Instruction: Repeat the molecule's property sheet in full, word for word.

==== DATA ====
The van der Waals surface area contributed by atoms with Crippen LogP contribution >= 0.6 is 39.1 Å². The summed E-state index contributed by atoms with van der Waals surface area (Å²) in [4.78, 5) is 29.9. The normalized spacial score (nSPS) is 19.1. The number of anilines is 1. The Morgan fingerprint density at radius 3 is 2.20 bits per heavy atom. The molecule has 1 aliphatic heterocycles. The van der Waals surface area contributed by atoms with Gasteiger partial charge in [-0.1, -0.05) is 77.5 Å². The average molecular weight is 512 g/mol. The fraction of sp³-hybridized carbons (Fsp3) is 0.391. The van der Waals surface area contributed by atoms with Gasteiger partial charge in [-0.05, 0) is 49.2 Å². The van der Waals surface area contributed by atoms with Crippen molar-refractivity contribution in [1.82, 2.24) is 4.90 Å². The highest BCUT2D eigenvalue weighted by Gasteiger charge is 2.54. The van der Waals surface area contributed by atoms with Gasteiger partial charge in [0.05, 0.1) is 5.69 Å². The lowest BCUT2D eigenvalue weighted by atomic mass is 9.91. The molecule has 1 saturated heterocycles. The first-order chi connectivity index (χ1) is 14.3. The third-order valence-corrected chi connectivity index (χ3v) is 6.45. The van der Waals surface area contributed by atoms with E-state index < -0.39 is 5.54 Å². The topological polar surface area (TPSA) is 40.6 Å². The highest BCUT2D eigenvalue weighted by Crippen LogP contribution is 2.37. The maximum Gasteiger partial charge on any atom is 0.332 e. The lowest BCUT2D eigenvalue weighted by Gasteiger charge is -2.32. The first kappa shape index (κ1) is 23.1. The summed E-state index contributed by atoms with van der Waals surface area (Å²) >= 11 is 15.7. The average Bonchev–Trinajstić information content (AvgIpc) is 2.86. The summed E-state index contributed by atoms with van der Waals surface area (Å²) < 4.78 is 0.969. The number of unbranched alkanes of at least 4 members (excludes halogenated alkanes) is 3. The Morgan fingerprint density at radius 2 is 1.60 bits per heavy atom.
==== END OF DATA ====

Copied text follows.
The van der Waals surface area contributed by atoms with Crippen LogP contribution >= 0.6 is 39.1 Å². The summed E-state index contributed by atoms with van der Waals surface area (Å²) in [4.78, 5) is 29.9. The normalized spacial score (nSPS) is 19.1. The number of anilines is 1. The Morgan fingerprint density at radius 3 is 2.20 bits per heavy atom. The molecule has 1 aliphatic heterocycles. The van der Waals surface area contributed by atoms with Gasteiger partial charge in [-0.1, -0.05) is 77.5 Å². The average molecular weight is 512 g/mol. The fraction of sp³-hybridized carbons (Fsp3) is 0.391. The van der Waals surface area contributed by atoms with Gasteiger partial charge in [-0.05, 0) is 49.2 Å². The van der Waals surface area contributed by atoms with Crippen molar-refractivity contribution in [1.82, 2.24) is 4.90 Å². The highest BCUT2D eigenvalue weighted by Gasteiger charge is 2.54. The van der Waals surface area contributed by atoms with Gasteiger partial charge in [0.05, 0.1) is 5.69 Å². The lowest BCUT2D eigenvalue weighted by atomic mass is 9.91. The molecule has 1 saturated heterocycles. The first-order chi connectivity index (χ1) is 14.3. The third-order valence-corrected chi connectivity index (χ3v) is 6.45. The van der Waals surface area contributed by atoms with E-state index < -0.39 is 5.54 Å². The topological polar surface area (TPSA) is 40.6 Å². The highest BCUT2D eigenvalue weighted by Crippen LogP contribution is 2.37. The maximum Gasteiger partial charge on any atom is 0.332 e. The lowest BCUT2D eigenvalue weighted by Gasteiger charge is -2.32. The first kappa shape index (κ1) is 23.1. The summed E-state index contributed by atoms with van der Waals surface area (Å²) >= 11 is 15.7. The average Bonchev–Trinajstić information content (AvgIpc) is 2.86. The summed E-state index contributed by atoms with van der Waals surface area (Å²) < 4.78 is 0.969. The number of unbranched alkanes of at least 4 members (excludes halogenated alkanes) is 3. The Morgan fingerprint density at radius 2 is 1.60 bits per heavy atom.